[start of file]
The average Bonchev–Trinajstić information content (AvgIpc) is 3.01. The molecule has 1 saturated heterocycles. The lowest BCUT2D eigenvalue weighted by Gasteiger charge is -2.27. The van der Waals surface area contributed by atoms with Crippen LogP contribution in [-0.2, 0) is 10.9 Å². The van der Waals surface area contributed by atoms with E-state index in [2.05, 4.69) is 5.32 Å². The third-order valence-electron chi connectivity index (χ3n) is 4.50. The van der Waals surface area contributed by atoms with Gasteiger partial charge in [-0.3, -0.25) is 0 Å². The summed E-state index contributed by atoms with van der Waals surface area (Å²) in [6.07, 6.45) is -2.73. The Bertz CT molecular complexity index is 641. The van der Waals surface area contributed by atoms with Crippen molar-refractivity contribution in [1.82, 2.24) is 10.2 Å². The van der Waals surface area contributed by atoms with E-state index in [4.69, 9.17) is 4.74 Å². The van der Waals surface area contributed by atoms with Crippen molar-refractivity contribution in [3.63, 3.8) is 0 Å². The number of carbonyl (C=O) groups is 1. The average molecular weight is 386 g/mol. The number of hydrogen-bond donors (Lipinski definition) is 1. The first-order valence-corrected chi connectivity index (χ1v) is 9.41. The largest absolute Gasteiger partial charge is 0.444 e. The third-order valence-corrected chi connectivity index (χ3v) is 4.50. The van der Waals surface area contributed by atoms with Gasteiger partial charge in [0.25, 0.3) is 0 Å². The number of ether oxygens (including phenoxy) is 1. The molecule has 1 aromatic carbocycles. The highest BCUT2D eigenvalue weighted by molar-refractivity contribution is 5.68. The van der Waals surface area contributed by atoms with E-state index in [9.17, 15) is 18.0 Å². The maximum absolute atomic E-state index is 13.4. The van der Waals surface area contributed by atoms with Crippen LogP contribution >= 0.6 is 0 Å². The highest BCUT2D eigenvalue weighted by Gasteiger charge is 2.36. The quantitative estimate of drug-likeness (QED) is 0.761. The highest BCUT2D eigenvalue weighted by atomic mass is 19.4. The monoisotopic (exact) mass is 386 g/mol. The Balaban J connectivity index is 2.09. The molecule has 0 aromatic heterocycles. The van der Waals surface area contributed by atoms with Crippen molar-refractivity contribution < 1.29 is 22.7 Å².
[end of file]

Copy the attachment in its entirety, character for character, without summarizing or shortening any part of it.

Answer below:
The average Bonchev–Trinajstić information content (AvgIpc) is 3.01. The molecule has 1 saturated heterocycles. The lowest BCUT2D eigenvalue weighted by Gasteiger charge is -2.27. The van der Waals surface area contributed by atoms with Crippen LogP contribution in [-0.2, 0) is 10.9 Å². The van der Waals surface area contributed by atoms with E-state index in [2.05, 4.69) is 5.32 Å². The third-order valence-electron chi connectivity index (χ3n) is 4.50. The van der Waals surface area contributed by atoms with Gasteiger partial charge in [-0.3, -0.25) is 0 Å². The summed E-state index contributed by atoms with van der Waals surface area (Å²) in [6.07, 6.45) is -2.73. The Bertz CT molecular complexity index is 641. The van der Waals surface area contributed by atoms with Crippen molar-refractivity contribution in [1.82, 2.24) is 10.2 Å². The van der Waals surface area contributed by atoms with E-state index in [4.69, 9.17) is 4.74 Å². The van der Waals surface area contributed by atoms with Crippen molar-refractivity contribution in [3.63, 3.8) is 0 Å². The number of carbonyl (C=O) groups is 1. The average molecular weight is 386 g/mol. The number of hydrogen-bond donors (Lipinski definition) is 1. The first-order valence-corrected chi connectivity index (χ1v) is 9.41. The largest absolute Gasteiger partial charge is 0.444 e. The third-order valence-corrected chi connectivity index (χ3v) is 4.50. The van der Waals surface area contributed by atoms with Gasteiger partial charge in [0.25, 0.3) is 0 Å². The number of ether oxygens (including phenoxy) is 1. The molecule has 1 aromatic carbocycles. The highest BCUT2D eigenvalue weighted by molar-refractivity contribution is 5.68. The van der Waals surface area contributed by atoms with E-state index in [9.17, 15) is 18.0 Å². The maximum absolute atomic E-state index is 13.4. The van der Waals surface area contributed by atoms with Crippen LogP contribution >= 0.6 is 0 Å². The highest BCUT2D eigenvalue weighted by Gasteiger charge is 2.36. The quantitative estimate of drug-likeness (QED) is 0.761. The highest BCUT2D eigenvalue weighted by atomic mass is 19.4. The monoisotopic (exact) mass is 386 g/mol. The Balaban J connectivity index is 2.09. The molecule has 0 aromatic heterocycles. The van der Waals surface area contributed by atoms with Crippen molar-refractivity contribution < 1.29 is 22.7 Å².